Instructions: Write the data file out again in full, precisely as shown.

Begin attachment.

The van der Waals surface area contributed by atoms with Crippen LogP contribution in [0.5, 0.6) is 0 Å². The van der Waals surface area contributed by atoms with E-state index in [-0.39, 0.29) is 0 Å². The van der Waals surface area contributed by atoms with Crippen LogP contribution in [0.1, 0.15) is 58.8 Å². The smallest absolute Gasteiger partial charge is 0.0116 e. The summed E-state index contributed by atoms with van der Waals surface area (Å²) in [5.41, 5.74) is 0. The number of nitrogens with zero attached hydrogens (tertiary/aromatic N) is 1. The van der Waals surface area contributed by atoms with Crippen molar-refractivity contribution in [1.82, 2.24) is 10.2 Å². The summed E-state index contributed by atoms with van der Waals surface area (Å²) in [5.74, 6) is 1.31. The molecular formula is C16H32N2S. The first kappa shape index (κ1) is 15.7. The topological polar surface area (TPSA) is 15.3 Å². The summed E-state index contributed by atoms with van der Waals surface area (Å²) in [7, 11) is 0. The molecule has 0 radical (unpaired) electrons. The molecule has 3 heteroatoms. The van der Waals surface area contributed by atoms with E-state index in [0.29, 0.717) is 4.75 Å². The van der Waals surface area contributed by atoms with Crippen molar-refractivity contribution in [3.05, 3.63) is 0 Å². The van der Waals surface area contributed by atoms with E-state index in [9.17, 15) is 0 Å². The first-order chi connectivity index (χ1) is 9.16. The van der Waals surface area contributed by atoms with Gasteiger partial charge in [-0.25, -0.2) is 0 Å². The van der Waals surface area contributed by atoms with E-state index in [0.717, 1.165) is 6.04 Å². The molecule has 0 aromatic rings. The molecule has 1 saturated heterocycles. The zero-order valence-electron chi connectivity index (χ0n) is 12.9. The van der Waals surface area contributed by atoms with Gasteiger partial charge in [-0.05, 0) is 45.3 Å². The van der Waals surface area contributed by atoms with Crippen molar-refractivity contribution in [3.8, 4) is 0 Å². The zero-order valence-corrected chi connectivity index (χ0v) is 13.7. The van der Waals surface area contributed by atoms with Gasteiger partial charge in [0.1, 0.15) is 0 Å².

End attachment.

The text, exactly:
The van der Waals surface area contributed by atoms with Crippen LogP contribution in [0.5, 0.6) is 0 Å². The van der Waals surface area contributed by atoms with E-state index in [-0.39, 0.29) is 0 Å². The van der Waals surface area contributed by atoms with Crippen LogP contribution in [0.1, 0.15) is 58.8 Å². The smallest absolute Gasteiger partial charge is 0.0116 e. The summed E-state index contributed by atoms with van der Waals surface area (Å²) in [5.41, 5.74) is 0. The number of nitrogens with zero attached hydrogens (tertiary/aromatic N) is 1. The van der Waals surface area contributed by atoms with Crippen molar-refractivity contribution in [1.82, 2.24) is 10.2 Å². The summed E-state index contributed by atoms with van der Waals surface area (Å²) in [5.74, 6) is 1.31. The molecular formula is C16H32N2S. The first kappa shape index (κ1) is 15.7. The topological polar surface area (TPSA) is 15.3 Å². The summed E-state index contributed by atoms with van der Waals surface area (Å²) in [7, 11) is 0. The molecule has 0 radical (unpaired) electrons. The molecule has 3 heteroatoms. The van der Waals surface area contributed by atoms with E-state index in [0.29, 0.717) is 4.75 Å². The van der Waals surface area contributed by atoms with Crippen molar-refractivity contribution in [3.05, 3.63) is 0 Å². The van der Waals surface area contributed by atoms with E-state index in [9.17, 15) is 0 Å². The first-order chi connectivity index (χ1) is 9.16. The van der Waals surface area contributed by atoms with Gasteiger partial charge in [-0.25, -0.2) is 0 Å². The van der Waals surface area contributed by atoms with E-state index in [0.717, 1.165) is 6.04 Å². The molecule has 0 aromatic rings. The molecule has 1 saturated heterocycles. The zero-order valence-electron chi connectivity index (χ0n) is 12.9. The van der Waals surface area contributed by atoms with Gasteiger partial charge in [-0.05, 0) is 45.3 Å². The van der Waals surface area contributed by atoms with Crippen molar-refractivity contribution in [3.8, 4) is 0 Å². The zero-order valence-corrected chi connectivity index (χ0v) is 13.7. The van der Waals surface area contributed by atoms with Gasteiger partial charge in [0.1, 0.15) is 0 Å².